Korea's & Japan's Resistance To External Trade (1550-1867)

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  • 0:00 Pre-European Korea & Japan
  • 1:22 Korean Response to Europeans
  • 3:20 Japanese Response to Europeans
  • 6:16 Lesson Summary
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Lesson Transcript
Instructor: Kevin Newton

Kevin has edited encyclopedias, taught history, and has an MA in Islamic law/finance. He has since founded his own financial advice firm, Newton Analytical.

Korea and Japan took quite different approaches to the threat of the Europeans. The Koreans relied on the Chinese to take the brunt of the encroachment, whereas the Japanese attempted to learn as much as possible, once the issue of trade was finally forced.

Pre-European Korea and Japan

During the time before the Western exploration of East Asia, Korea and Japan were all too aware that they were sleeping next to a dragon, the Chinese dragon, to be exact. China's impact on the culture of its neighbors, and very often, China's subjugation of its neighbors, were all too known to both the Koreans and the Japanese. The two societies took different approaches to maintaining their cultural and political independence.

For the Koreans, the answer was to turn Chinese Confucian practices to their advantage by adopting a 'big brother, little brother' relationship with China. As a result, China would get the honor and respect of being the senior partner, but Korea pragmatically kept its independence. Japan showed open admiration for Chinese cultural advances, but refused to allow any foreigners to land in the islands. Instead, Japan sent many envoys to China to learn all they could. In time, these envoys would return to Japan, and only share that which was deemed beneficial to Japanese development.

Korean Response to Europeans

Out of respect to its cultural big brother, Korea was hesitant to permit foreigners to land. After all, by not respecting the cultural influence of China, it might invite Chinese invasion. For decades, the Koreans only maintained foreign relations with the Chinese and through their mission in China interacted with European foreigners. Such interaction was with the explicit permission and direction of the Chinese, but that didn't matter to the Koreans.

In fact, as the years continued, the relative power of the Europeans over the Chinese was apparent to the savvy Koreans. Frankly, it was better to keep the foreigners solely focused on China. However, cultural influences still managed to seep in. Christianity especially became popular in Korea, which directly threatened Korean cultural dependence on Chinese religions and philosophies.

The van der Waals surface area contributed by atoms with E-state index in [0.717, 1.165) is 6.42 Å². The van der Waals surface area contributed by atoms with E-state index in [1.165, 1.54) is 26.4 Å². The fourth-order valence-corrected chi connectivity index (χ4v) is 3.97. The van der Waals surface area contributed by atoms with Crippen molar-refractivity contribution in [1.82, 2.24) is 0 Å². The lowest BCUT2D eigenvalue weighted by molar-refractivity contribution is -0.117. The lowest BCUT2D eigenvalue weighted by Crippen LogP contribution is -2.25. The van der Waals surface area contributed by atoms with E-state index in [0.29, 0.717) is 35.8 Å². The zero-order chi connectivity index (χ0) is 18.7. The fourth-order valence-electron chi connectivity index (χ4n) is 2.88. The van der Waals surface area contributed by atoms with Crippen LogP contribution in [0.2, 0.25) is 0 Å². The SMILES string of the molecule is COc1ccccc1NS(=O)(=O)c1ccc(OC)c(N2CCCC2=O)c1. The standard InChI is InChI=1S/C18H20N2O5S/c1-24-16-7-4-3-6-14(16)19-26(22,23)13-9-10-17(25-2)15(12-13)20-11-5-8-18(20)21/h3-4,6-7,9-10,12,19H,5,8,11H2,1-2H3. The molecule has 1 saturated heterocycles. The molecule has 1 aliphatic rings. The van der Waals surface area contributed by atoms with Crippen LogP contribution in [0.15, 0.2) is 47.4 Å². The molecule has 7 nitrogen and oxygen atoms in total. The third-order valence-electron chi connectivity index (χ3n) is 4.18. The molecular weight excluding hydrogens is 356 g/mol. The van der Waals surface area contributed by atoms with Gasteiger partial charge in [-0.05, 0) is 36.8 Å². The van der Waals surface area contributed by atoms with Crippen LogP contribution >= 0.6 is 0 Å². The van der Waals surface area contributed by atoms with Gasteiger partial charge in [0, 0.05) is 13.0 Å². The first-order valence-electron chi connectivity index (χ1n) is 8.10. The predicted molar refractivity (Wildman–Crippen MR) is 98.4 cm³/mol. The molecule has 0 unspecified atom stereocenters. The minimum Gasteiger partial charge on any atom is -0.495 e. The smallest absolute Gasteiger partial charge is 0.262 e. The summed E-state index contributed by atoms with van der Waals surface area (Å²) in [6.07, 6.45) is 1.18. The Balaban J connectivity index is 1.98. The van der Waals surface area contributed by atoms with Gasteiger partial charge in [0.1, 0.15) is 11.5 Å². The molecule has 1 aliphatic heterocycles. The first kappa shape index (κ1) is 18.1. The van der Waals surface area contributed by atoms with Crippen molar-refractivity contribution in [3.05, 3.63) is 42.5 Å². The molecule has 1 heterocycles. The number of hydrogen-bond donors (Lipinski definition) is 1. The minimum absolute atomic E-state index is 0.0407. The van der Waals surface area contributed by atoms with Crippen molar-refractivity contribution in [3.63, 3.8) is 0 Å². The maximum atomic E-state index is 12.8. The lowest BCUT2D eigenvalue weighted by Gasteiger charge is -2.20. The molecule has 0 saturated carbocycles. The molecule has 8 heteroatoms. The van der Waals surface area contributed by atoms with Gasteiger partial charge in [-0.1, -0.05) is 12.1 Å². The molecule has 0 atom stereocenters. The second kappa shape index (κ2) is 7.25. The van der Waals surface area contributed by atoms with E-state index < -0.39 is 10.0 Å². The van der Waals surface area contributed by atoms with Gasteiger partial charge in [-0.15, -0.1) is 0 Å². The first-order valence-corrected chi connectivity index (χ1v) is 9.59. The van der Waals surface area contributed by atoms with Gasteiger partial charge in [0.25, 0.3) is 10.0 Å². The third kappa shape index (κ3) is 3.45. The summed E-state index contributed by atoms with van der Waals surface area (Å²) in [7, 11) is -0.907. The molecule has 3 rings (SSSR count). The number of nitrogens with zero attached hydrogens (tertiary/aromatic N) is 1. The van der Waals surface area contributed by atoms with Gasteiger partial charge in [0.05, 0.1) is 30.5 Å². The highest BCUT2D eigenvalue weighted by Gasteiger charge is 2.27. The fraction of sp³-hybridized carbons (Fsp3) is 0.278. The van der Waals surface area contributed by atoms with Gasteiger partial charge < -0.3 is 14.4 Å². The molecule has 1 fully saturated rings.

As a result, European and Korean Christians alike were victims of heavy and systematic persecution by the government starting in 1866. That said, earlier massacres of Korean Christians who were judged as having shunned their Korean heritage had also occurred. That year would prove important for the Koreans for another reason. An armed American ship, the General Sherman arrived in Pyongyang demanding trade rights. The Koreans promptly loaded the ship with explosives and blew it up. Understandably, this led to a deterioration of the Korean-American relationship, and a more forceful mission followed. Soon, Korea was open to western trade.

Japanese Response to Europeans

Japan had begun to send trade missions to the first European colonies that had emerged in East Asia, namely those in Spanish Manila. Soon, limited rights were granted for the Europeans in Japan, as the local rulers saw the opportunity for significant trade ties. With those ties, however, came missionaries. The Portuguese and Spanish landed with missionaries, and those missionaries could not even agree on what type of Catholicism to share. This endless fighting exhausted the patience of the Japanese leaders, who were also frightened by the fact that Japanese Christians were now more focused on Christianity than their traditional loyalties to local leaders.

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